Home https://server7.kproxy.com/servlet/redirect.srv/sruj/smyrwpoii/p2/ Business https://server7.kproxy.com/servlet/redirect.srv/sruj/smyrwpoii/p2/ The city’s far-reaching executive order covers Big Tech, net neutrality and more

The city’s far-reaching executive order covers Big Tech, net neutrality and more

The movement to get the FCC to restore net neutrality just got some serious traction. The White House just announced that President Joe Biden is signing a new executive order today that will establish a “whole government effort to promote competition in the U.S. economy.” In other words, it targets anti-competitive practices across a wide range of industries, including Internet services and technology.

The executive order contains 72 proposals and actions, among which it specifically states “the President calls on the FCC to restore the rules of net neutrality regretted by the previous administration.” It also asked the agency to consider limiting early termination fees and preventing ISPs from entering into agreements with landlords that restrict tenant choice. In addition, it called on the FCC to revive the broadband business label developed under the Obama administration that would provide greater price transparency.

The order also looked at how “dominant technology companies are undermining competition and reducing innovation”

;, and announced an administration policy with greater control over mergers. It would focus on “dominant Internet platforms”, in particular around “acquiring budding competitors, serial mergers, data accumulation, competition from” free “products and the impact on users’ privacy.”

As part of its breakdown of Big Tech, the ruling called on the Federal Trade Commission to “establish rules for monitoring and accumulating data” along with banning “unfair competition practices in Internet markets” and “restrictive restrictions on the use of independent repair shops or do-it-yourselfers.” repairs of your own devices and equipment. ”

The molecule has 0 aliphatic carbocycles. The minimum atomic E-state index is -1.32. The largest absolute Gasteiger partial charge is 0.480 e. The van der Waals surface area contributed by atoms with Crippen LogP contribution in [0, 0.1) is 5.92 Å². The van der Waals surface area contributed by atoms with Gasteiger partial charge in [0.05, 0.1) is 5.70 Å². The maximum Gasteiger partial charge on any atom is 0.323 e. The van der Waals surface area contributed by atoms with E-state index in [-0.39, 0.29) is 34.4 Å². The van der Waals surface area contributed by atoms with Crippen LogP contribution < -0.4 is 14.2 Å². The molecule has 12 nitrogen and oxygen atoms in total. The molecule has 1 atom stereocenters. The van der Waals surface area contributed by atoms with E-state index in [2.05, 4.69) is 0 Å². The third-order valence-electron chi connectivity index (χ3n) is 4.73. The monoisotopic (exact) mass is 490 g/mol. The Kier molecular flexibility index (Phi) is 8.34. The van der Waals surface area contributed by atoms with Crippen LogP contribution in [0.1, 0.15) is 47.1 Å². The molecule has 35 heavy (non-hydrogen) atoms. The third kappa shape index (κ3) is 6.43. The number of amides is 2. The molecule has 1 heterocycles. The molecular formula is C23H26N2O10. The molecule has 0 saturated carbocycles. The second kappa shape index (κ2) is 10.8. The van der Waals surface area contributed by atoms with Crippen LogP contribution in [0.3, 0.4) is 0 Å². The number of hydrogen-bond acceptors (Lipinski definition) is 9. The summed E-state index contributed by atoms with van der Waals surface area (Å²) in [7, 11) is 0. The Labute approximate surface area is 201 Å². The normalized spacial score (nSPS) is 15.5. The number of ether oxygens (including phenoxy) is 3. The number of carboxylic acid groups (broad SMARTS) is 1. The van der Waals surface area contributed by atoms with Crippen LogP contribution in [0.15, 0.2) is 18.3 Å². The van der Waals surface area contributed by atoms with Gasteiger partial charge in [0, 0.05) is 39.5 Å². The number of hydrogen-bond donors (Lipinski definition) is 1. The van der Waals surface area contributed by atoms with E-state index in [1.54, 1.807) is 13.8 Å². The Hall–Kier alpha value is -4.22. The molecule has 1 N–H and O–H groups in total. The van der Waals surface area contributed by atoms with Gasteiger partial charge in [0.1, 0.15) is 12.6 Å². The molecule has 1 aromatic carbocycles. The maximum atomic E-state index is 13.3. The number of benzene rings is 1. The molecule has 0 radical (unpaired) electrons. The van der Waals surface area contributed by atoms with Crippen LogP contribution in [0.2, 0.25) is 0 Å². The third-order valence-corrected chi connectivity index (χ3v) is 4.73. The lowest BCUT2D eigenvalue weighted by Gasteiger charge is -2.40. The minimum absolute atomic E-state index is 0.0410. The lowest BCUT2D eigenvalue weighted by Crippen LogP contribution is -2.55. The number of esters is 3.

In other industries such as banking and private finance, the order also called for more robust merger control. It also called on the Consumer Financial Protection Bureau (CFPB) to “issue rules that allow customers to download their bank data and take it with them.”

Similar notions of price transparency, consumer rights, increased control of mergers and prevention of excessive fees were widespread in the other industries covered. For example, in agriculture, the order also highlighted the need to give consumers the right to repair their tractors and equipment.

Suggestions for the healthcare sector include allowing over-the-counter hearing aids to be sold, supporting price transparency rules, preventing surprising hospital billing, and standardizing plan options at the National Health Insurance Marketplace for easier shopping comparisons. In the transport section, the airlines were the focus of the proposals. The order required rules on greater transparency and disclosure of baggage, change and cancellation fees, as well as better guidelines for when a company should issue reimbursement for delayed baggage or non-functioning services (such as WiFi entertainment or entertainment).

After the order is signed later today, the administration will have plenty of work to do to get these initiatives moving. It is not a guarantee that all the proposals announced here will eventually happen, but it is a clear sign that the Biden team is aware of the issues of competition, lack of transparency in several industries and other unfair practices. .

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